There are many sorts of democracy, including illiberal democracies. Even with formally absolute power, a despot needs not only the support of his army, police, and other active clienteles, but also the support if only passive of a large proportion of his subjects. Putin in Russia provides a current illustration (“Public Sentiment in Russia Darkens Over Ukraine War,” Wall Street Journal, October 15, 2022):
Both Western Kremlin-watchers and many Russian political analysts who back Mr. Putin say that public discontent over the Russian president’s policies is unlikely to throw him off course or shake his control. But observers of Russia’s political landscape say the dissatisfaction threatens to spread, and the Kremlin does closely monitor Mr. Putin’s approval ratings. Policy analysts noted that while many Russians were willing to tolerate their president’s restrictions on political freedoms, they did so on the understanding that their lives and the country’s prosperity wouldn’t be destabilized.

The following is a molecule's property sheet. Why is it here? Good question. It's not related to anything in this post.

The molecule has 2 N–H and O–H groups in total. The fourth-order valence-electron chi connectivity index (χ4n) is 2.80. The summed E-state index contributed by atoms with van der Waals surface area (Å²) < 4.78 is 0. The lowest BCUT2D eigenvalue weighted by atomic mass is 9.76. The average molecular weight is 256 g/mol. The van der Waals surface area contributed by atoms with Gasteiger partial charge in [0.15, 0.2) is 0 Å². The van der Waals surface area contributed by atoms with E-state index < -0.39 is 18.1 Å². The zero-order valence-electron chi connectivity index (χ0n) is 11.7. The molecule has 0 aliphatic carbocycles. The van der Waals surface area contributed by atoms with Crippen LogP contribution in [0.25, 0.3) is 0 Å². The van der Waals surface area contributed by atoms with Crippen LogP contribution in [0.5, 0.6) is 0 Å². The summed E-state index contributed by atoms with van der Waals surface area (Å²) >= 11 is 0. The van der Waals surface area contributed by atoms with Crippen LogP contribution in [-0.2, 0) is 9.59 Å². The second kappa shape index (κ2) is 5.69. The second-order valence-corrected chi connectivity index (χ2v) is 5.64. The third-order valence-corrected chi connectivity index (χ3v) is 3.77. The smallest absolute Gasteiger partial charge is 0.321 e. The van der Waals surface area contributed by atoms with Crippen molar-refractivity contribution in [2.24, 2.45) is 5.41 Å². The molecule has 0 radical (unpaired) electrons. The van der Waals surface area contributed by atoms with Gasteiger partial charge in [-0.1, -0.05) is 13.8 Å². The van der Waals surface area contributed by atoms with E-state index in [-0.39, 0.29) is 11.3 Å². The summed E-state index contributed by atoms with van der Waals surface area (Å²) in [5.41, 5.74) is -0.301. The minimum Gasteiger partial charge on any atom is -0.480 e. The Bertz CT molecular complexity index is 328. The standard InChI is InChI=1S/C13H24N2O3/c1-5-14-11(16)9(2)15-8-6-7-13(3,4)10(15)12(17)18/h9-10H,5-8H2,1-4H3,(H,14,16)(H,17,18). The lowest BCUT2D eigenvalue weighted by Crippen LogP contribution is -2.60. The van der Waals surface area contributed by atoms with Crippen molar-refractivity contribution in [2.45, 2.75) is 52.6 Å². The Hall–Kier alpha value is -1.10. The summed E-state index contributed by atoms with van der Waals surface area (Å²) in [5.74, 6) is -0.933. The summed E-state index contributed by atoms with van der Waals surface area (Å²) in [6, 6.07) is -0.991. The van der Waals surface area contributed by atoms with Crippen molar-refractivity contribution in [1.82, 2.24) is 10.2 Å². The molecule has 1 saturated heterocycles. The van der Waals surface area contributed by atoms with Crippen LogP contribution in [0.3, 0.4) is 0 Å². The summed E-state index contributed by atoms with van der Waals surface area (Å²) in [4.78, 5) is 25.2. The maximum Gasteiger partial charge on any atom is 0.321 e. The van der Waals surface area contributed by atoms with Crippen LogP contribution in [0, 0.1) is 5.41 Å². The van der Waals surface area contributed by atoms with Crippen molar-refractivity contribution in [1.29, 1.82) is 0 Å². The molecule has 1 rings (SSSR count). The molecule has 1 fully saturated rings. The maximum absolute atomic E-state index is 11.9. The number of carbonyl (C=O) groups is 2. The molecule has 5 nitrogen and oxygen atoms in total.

“Many people feel disappointed, somehow deceived even, in the sense that they simply did not expect this turn of events,” said Grigorii Golosov, a political scientist at the European University at St. Petersburg. “Of course, it undermines their trust both in the Russian leadership in the short term and in the long-term perspective.”
If the Kremlin “closely does closely monitor Mr. Putin’s approval rating,” it is ultimately because it is recognized that the despot’s control could be shaken by too low a public approval. A despot must give, or be seen as giving, bread and circuses to “the people.”
We tend to exaggerate the difference between despotism and an unlimited—that is, illiberal—democracy.
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